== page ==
A Nova Scotia man who went to prison for a drunk driving crash that killed a woman in 2011 is once again facing impaired driving charges after a car smashed into a utility pole Thursday night in Dartmouth.
Kevin Charles Purcell, 36, of Beaver Bank is facing three charges related to this week's crash, including driving while impaired and driving while disqualified.
RCMP say the utility pole on Montague Road near Loon Lake was hit about 10:45 p.m. Nova Scotia Power spokesperson David Rodenhiser said damage to the pole knocked out power to more than 3,000 customers for about three hours.
Purcell was scheduled to appear in Dartmouth provincial court Friday.
2011 fatal crash
Purcell is still serving a six-year sentence related to a crash that killed his common-law partner, 41-year-old Tammy Coffill. He was granted day parole last year and reached his statutory release date in September after serving two-thirds of his sentence.
Offenders must be released on their statutory date, but remain under the supervision of a parole officer until the end of their sentence. Purcell's sentence ends October 2017.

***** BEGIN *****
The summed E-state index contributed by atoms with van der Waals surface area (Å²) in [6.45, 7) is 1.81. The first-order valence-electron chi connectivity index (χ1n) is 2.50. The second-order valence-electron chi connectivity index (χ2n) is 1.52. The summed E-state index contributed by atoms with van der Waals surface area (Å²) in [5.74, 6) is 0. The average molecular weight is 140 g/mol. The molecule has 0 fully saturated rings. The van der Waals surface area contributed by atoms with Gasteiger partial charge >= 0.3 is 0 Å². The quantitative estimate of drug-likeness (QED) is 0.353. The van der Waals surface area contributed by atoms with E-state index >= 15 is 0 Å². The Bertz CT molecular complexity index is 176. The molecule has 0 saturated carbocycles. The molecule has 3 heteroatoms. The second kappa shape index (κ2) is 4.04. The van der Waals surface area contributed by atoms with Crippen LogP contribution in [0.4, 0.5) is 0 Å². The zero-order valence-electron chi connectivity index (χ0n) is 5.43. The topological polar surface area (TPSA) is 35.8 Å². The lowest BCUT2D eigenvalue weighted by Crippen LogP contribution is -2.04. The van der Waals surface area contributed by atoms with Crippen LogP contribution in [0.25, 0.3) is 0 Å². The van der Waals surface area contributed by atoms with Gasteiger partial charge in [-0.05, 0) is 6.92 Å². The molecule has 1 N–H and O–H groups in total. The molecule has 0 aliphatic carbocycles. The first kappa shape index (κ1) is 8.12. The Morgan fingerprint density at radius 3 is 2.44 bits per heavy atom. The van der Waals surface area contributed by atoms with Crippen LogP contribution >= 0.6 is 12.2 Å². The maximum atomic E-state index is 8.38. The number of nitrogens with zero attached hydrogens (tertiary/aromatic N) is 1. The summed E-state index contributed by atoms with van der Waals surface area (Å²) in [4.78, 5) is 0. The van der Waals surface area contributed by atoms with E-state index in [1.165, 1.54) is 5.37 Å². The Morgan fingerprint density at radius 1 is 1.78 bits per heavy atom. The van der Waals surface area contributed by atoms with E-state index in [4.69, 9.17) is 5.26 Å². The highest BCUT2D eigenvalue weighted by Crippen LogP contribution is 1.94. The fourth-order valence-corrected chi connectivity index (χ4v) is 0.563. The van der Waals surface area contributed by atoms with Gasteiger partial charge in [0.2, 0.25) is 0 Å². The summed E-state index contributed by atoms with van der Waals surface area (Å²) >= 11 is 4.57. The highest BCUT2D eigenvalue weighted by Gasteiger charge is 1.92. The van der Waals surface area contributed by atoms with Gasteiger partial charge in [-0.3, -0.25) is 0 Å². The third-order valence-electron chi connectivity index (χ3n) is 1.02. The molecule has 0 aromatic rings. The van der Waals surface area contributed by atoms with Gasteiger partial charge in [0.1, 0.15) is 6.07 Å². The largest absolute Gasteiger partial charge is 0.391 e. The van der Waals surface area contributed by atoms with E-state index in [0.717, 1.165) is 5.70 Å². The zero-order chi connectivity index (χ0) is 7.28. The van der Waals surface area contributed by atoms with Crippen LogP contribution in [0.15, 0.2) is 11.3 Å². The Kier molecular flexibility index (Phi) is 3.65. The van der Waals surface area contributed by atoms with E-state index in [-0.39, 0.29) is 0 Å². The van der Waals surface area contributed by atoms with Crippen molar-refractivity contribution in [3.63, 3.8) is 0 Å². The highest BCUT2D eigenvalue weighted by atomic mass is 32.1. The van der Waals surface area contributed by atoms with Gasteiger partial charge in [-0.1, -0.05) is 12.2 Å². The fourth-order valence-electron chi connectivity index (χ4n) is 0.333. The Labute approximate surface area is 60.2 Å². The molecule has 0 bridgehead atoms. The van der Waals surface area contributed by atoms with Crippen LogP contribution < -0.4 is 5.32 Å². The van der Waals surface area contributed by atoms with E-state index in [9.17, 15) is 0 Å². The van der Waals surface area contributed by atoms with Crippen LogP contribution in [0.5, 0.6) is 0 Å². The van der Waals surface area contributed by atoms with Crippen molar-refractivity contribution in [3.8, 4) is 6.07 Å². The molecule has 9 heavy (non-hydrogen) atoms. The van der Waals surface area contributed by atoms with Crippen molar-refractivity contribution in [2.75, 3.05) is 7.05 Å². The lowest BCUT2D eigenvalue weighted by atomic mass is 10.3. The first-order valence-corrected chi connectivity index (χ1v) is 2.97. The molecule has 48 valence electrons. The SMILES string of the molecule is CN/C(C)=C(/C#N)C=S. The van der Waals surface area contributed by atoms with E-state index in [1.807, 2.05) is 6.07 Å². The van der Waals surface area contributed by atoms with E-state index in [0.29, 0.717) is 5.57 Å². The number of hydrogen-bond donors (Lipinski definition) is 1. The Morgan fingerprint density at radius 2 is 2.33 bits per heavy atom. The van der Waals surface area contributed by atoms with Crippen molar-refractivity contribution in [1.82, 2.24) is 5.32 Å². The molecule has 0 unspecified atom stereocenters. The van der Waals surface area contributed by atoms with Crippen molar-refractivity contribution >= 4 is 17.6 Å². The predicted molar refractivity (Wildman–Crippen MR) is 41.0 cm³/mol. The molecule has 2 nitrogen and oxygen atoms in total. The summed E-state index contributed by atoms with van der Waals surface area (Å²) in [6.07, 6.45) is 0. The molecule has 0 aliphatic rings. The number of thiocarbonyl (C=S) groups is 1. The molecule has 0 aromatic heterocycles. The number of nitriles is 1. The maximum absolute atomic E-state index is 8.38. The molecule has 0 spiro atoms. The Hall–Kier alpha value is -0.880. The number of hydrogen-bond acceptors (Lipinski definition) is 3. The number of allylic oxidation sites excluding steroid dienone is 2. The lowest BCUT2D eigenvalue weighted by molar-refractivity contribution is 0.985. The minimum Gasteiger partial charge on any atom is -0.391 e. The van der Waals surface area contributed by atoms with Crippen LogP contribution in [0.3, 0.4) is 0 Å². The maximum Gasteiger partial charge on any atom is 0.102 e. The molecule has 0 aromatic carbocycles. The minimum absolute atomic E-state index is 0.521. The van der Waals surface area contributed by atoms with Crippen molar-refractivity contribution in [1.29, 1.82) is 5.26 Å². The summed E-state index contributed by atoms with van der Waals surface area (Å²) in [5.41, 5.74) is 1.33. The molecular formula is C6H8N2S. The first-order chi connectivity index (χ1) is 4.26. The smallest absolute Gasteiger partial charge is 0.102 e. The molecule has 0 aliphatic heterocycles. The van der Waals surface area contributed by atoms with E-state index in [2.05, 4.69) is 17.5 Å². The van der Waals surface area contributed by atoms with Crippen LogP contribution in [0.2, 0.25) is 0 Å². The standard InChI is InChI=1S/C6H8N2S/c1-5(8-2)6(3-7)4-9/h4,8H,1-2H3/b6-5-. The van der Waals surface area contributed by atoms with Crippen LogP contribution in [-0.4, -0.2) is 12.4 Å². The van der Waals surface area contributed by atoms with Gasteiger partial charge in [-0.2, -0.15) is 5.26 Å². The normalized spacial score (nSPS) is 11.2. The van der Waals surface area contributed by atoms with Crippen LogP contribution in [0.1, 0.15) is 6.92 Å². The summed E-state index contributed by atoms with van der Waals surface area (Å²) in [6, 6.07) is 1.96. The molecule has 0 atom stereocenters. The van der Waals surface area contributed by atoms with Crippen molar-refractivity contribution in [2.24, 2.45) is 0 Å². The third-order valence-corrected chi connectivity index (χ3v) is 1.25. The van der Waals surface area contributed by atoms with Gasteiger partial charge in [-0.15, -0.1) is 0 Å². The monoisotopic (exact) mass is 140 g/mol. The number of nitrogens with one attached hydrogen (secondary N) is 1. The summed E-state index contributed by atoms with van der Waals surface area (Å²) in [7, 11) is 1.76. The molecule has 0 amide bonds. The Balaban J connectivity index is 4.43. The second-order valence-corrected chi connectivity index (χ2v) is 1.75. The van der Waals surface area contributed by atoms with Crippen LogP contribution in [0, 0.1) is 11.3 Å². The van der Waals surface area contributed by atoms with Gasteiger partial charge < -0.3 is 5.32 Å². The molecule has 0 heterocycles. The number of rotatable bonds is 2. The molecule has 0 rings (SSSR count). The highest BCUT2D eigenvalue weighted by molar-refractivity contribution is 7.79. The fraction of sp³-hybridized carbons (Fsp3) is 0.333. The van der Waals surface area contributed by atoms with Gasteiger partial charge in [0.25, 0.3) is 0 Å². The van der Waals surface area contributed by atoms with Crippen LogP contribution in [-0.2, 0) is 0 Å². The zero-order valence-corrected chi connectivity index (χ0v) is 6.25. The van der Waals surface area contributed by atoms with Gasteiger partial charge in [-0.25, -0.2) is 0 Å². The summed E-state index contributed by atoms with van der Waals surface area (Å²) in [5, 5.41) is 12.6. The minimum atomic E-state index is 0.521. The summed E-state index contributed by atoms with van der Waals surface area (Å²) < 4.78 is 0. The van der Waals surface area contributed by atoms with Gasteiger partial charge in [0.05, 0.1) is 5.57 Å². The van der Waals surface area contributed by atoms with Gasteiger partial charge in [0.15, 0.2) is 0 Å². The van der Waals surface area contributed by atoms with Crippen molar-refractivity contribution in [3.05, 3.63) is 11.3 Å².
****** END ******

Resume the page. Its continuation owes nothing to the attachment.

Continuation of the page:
In October 2011, he pleaded guilty to impaired driving causing death, driving while disqualified and stealing gasoline for a crash that killed Coffill.
The pair were in a vehicle driven by Purcell when he failed to stop at a stop sign and crashed through a guardrail near the Mount Uniacke exit of Highway 101.
According to the police news release at the time, Coffill was not wearing her seatbelt and died at the scene. Purcell was taken to hospital with non-life-threatening injuries.
Forbidden from consuming alcohol
Documents from the Parole Board of Canada show Purcell was given day parole in July 2014, but had it revoked that November when he used drugs. He got day parole again in May 2016.
Under the conditions of his release, he was not to consume alcohol or drugs, was forbidden from operating a motor vehicle, and was to have no contact with the victim's family. He was subject to a five-year driving ban, a 10-year firearms ban and a lifetime ban from possessing restricted weapons.
In deciding whether to grant him day parole last year, the parole board noted letters of support from his girlfriend and a family member.
But the board also said Purcell had 30 separate convictions for thefts, break and enters, and many driving offences. Not long after he arrived in prison, he got into a fight — despite still being on crutches from the crash.
The parole board said his behaviour improved from 2013 onward and he completed a number of in-prison programs. He had been accepted into a trades program at a community college, starting in September 2016.
The halfway house he had stayed at previously refused to accept him and a second one took the "cautious" decision to take him. Police opposed his release.
The board declared him a moderate risk to reoffend and granted him day parole.